Thursday, November 17, 2022

"Life's Feast"

Farmer Brown leaned closer to Addison.

“Love is what it’s all about, my lad.”

“Oh, I quite agree,” said Addison.

“You do?”

“Yes. Absolutely.”

“And, if it is not too personal, may I ask if you yourself have known the glories of love?”

“Believe it or not, Mr. Brown, yes, I have, and do.”

“Ah ha! Spoken like a chap in love! I should have known by the glow emanating from your corporeal host, sir!”

“Well, that glow could be the result of Cream of Kentucky bourbon, Mr. Brown –”

“No, I speak of a spiritual glow, sir. And tell me, dear Thatcherson, what is the name of your objet d’amour?”


“Bubbles! A delightful name. Tell me about her.”

“Well, she’s a – uh – an entertainer,” said Addison, prevaricating if not outright lying.

“Oh, splendid,” said Farmer Brown. “Nothing like a showbiz gal, is there?”

“I suppose not,” said Addison, adding, silently, “not that I would know.”

“And may I ask – and again, if it’s not getting too personal – have you made sweet love with Bubbles?”


“Sweet, savage, sweaty love?”

“Mr. Brown!”

“Oh. I have gone too far.”

“Perhaps just a bit,” said Addison.

“I hope you will forgive me.”

“Of course,” said Addison. After all, Farmer Brown was buying, and Addison didn’t really have but half his load on yet.

“Here, let me order you another drink,” said Farmer Brown.

“Only if you insist,” said Addison.

“Raoul!” shouted the Farmer to the barman, who was way down at the other end of the bar. “Two more over here if you please!” He then shoved his silver monogrammed cigarette case toward Addison, and clicked it open. “Another Old Gold?”

“Thank you,” said Addison, although he was already smoking a cigarette, but he took one anyway, and placed it in an indentation of the ashtray he shared with Farmer Brown, a sturdy glass ashtray emblazoned in gold and red with the legend At the St Crispian Hotel our Service is Swell.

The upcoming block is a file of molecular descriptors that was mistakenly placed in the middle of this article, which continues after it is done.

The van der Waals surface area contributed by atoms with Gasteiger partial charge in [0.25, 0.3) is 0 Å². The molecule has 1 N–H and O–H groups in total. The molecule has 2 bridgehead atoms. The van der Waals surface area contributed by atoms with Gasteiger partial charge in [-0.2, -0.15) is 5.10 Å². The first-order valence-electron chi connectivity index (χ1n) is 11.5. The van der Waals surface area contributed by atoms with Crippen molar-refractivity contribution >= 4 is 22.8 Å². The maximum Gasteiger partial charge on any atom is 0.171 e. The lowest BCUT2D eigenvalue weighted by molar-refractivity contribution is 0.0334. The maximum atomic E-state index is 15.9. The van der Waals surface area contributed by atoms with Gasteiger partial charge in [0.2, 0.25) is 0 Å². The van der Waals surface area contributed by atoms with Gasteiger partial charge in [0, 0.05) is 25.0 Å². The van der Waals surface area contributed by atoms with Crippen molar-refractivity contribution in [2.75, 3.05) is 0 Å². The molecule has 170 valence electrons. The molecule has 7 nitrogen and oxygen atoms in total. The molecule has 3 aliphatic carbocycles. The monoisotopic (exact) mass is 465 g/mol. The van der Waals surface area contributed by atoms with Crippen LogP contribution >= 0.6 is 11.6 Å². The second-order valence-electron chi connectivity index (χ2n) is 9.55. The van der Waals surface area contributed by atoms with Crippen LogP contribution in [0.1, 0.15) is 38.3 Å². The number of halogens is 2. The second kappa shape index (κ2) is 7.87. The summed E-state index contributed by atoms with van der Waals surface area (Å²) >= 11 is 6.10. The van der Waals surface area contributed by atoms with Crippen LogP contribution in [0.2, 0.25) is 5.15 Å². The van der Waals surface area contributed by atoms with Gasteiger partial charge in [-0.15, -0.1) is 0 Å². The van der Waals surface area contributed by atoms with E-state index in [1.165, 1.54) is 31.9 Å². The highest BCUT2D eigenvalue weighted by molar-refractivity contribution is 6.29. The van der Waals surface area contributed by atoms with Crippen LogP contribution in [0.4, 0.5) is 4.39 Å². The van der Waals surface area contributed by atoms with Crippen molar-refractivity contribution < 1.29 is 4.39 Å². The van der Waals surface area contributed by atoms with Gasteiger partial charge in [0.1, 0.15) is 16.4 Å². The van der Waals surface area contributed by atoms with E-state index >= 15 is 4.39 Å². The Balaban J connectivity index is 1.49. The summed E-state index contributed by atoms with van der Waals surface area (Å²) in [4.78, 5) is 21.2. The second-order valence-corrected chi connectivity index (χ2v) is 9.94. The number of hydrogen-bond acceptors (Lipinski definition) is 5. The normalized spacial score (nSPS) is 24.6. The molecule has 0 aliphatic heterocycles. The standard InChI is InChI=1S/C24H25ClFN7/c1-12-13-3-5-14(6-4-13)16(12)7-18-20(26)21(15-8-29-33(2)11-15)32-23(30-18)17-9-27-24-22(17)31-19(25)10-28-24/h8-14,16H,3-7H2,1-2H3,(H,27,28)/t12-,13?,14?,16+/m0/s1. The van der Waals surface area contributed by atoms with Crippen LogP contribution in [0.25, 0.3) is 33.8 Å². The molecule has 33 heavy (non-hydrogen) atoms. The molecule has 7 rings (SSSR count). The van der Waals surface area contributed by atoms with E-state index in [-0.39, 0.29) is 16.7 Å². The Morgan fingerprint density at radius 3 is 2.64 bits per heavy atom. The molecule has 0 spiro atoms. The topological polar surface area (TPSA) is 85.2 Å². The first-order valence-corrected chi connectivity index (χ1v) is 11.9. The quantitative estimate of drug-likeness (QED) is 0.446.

“I am aware that sometimes in the throes of quite innocent enthusiasm I overstep the bounds of civilized discourse,” said Farmer Brown. “But, you see, Thatcherson, I think it terribly important that a young man such as yourself should taste in full of the pleasures not just of the soul but of the flesh. Unless of course you are a religious fellow. You’re not by chance a Roman Catholic, are you?”


“Thank God – I mean, nothing against any religion, even the Papist, but can any red-blooded man really be expected to refrain from the concupiscent pleasures until marriage?”

“I don’t see why he should,” said Addison.

“A kindred spirit!” said the Farmer. “Because why would the good Lord above give us the beauty of womanhood were it not to be enjoyed in full?”

“My sentiments exactly,” said Addison.

“And so you have,” said the Farmer.

“I have?”

“Enjoyed the physical pleasures of woman, qua woman.”

“Well – yes,” said Addison.

“Here, let me light that Old Gold for you,” said the Farmer, picking up his monogrammed lighter which perfectly matched his cigarette case.

“Thank you, Mr. Brown, but, as you see, I haven’t quite finished this one,” said Addison, showing the Farmer his lighted cigarette.

“Oh, yes, of course, one at a time, heh heh.”

“Yes,” said Addison.

“Ah! Our drinks!” said the Farmer, and the impassive Raoul placed the fresh Creams of Kentucky-and-ginger ales before the middle-aged and the younger man, and took away their depleted glasses.